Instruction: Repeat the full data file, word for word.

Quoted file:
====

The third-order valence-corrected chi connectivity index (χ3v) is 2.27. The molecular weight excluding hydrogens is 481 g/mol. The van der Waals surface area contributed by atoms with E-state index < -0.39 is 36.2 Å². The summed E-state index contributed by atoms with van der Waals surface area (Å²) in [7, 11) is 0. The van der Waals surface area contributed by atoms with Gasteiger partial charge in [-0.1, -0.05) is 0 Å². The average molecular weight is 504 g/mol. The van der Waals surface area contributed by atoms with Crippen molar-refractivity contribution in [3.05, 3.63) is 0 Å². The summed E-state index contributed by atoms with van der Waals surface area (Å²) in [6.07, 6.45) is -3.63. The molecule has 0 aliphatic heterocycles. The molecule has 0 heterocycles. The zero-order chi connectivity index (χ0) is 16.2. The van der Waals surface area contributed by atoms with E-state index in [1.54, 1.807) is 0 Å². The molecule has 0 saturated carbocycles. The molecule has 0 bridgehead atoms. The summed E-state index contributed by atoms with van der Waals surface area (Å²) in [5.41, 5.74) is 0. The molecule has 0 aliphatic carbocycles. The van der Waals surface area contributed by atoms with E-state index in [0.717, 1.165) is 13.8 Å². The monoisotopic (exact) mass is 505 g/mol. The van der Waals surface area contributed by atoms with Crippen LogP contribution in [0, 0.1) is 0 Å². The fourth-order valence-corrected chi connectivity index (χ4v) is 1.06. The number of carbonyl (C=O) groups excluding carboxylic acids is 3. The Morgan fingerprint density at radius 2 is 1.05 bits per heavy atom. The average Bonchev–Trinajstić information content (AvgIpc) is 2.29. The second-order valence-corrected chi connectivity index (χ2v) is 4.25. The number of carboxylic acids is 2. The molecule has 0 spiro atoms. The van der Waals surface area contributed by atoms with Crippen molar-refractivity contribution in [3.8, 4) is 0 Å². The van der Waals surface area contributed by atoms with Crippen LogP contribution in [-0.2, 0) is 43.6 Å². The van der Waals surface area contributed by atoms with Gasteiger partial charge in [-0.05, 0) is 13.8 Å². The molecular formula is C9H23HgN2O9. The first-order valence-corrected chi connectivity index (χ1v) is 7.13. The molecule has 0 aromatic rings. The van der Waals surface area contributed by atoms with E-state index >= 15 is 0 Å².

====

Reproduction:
The third-order valence-corrected chi connectivity index (χ3v) is 2.27. The molecular weight excluding hydrogens is 481 g/mol. The van der Waals surface area contributed by atoms with E-state index < -0.39 is 36.2 Å². The summed E-state index contributed by atoms with van der Waals surface area (Å²) in [7, 11) is 0. The van der Waals surface area contributed by atoms with Gasteiger partial charge in [-0.1, -0.05) is 0 Å². The average molecular weight is 504 g/mol. The van der Waals surface area contributed by atoms with Crippen molar-refractivity contribution in [3.05, 3.63) is 0 Å². The summed E-state index contributed by atoms with van der Waals surface area (Å²) in [6.07, 6.45) is -3.63. The molecule has 0 aliphatic heterocycles. The molecule has 0 heterocycles. The zero-order chi connectivity index (χ0) is 16.2. The van der Waals surface area contributed by atoms with E-state index in [1.54, 1.807) is 0 Å². The molecule has 0 saturated carbocycles. The molecule has 0 bridgehead atoms. The summed E-state index contributed by atoms with van der Waals surface area (Å²) in [5.41, 5.74) is 0. The molecule has 0 aliphatic carbocycles. The van der Waals surface area contributed by atoms with E-state index in [0.717, 1.165) is 13.8 Å². The monoisotopic (exact) mass is 505 g/mol. The van der Waals surface area contributed by atoms with Crippen LogP contribution in [0, 0.1) is 0 Å². The fourth-order valence-corrected chi connectivity index (χ4v) is 1.06. The number of carbonyl (C=O) groups excluding carboxylic acids is 3. The Morgan fingerprint density at radius 2 is 1.05 bits per heavy atom. The average Bonchev–Trinajstić information content (AvgIpc) is 2.29. The second-order valence-corrected chi connectivity index (χ2v) is 4.25. The number of carboxylic acids is 2. The molecule has 0 spiro atoms. The van der Waals surface area contributed by atoms with Crippen molar-refractivity contribution in [3.8, 4) is 0 Å². The van der Waals surface area contributed by atoms with Crippen LogP contribution in [-0.2, 0) is 43.6 Å². The van der Waals surface area contributed by atoms with Gasteiger partial charge in [-0.05, 0) is 13.8 Å². The molecular formula is C9H23HgN2O9. The first-order valence-corrected chi connectivity index (χ1v) is 7.13. The molecule has 0 aromatic rings. The van der Waals surface area contributed by atoms with E-state index >= 15 is 0 Å².